Former Scotland Yard detective discusses cybercrime and threat intelligence

Steve Santorelli, passionate about Internet security and committed to bringing folks together to attack the problem in many ways.

new scotland yard
Credit: REUTERS/Stefan Wermuth

Steve Santorelli became a police officer in 1994, working in London, UK. He worked his way up through various detective grades and branches until he joined Scotland Yards Computer Crime Unit in 2000. 

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Steve Santorelli, former Scotland Yard Detective Sergeant

During the following five years he specialized in malware and botnet cases and reached the rank of Detective Sergeant. Santorelli received several awards and commendations from various international law enforcement agencies and judges. He was also an associate instructor for the CISSP certification.

He then left law enforcement to join the Microsoft Internet Crimes Investigation Team, based in Redmond, Wash. He spent the next two years investigating botnet cases which were then referred out to law enforcement officers around the world for further work and arrests.

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During this time he also developed the International Botnet Task Force, a unique group of industry and law enforcement from 35 countries, dedicated to working together to combat botnets and ruin the lives of botherders. He was also the lead investigator on the Zotob case.

He left Microsoft in 2007 to join Team Cymru, a small group of researchers who work to discover who is behind Internet crime and why they carry out their activities. Still actively involved in investigations, he is the director of analysis and outreach, enabling him to use Team Cymru’s unique position and insight to improve lives around the world. He runs a series of conferences around the world each year where infosec and law enforcement specialists share case studies they have work recently.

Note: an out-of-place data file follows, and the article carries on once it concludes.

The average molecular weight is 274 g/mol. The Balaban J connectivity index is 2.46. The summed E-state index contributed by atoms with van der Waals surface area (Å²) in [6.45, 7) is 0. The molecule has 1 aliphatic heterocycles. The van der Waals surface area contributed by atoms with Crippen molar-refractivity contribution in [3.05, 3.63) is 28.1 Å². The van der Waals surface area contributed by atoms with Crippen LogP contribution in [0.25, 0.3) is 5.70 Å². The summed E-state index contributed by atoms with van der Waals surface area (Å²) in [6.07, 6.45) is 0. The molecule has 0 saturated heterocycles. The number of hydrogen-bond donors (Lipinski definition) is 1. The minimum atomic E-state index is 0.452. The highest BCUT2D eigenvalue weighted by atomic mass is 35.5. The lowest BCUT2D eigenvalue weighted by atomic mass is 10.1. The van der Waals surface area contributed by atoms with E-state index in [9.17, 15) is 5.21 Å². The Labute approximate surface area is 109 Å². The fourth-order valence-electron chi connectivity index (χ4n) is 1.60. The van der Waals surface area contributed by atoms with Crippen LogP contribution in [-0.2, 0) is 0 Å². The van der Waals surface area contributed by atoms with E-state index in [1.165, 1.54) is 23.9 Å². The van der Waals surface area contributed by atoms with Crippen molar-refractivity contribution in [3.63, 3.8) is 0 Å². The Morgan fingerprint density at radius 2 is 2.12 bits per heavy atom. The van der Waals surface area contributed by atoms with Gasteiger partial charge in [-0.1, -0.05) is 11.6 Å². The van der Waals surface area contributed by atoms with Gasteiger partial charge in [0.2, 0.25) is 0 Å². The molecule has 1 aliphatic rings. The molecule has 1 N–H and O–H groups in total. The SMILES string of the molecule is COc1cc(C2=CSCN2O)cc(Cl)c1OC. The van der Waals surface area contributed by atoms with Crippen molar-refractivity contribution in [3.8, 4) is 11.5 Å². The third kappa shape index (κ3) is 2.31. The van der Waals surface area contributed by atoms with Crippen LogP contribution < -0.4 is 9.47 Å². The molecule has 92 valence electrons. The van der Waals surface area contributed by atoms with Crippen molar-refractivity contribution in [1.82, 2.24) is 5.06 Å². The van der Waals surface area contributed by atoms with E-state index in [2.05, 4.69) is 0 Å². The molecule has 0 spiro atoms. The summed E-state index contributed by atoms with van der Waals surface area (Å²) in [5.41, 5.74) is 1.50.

You were a detective sergeant with the Scotland Yard Computer Crime Unit when cybercrime was just starting to make its way into the minds of the public, legislators and industry, what was it like being on the bleeding edge of a new law enforcement challenge?

Hot and frustrating. Hot because we were working under the auspices of the Fraud Squad in standard police offices, with HVAC systems that simply could not cope with all the computers we had running in our labs. I think we would have had to arrest ourselves under health and safety legislation if we tried to do that today. Frustrating because hardly anyone wanted to report any cybercrime and, when they did and we managed to make an arrest, the far harder part of the case was to persuade the authorities to take the case to a jury.

Law enforcement worldwide are still, to this day, working a 19th century process that simply doesn't map to a 21st century criminal evolution. Things have improved, especially when it comes to having geeky cops who have grown up with this technology and care passionately about the Internet, but we still have a long way to go, overall, in how we disrupt and deter criminals.

Having worked in the private, government and not-for-profit sectors, from a cybersecurity perspective what are the advantages and challenges for each organization structure?

It is pretty simple, and the key reason why so many of us spend so much time trying to bridge the gaps and bring both sides to the table: the cops are the only group that can make arrests, industry is (still, to a large extent) the only group that has the expertise to track down the miscreants and the NFP sector has the remit to build capacity in places that lack the expertise around the world. Separately, we're screwed. But combined, with a little luck, a lot of trust and sometimes a little beer, we can really make inroads in this fight.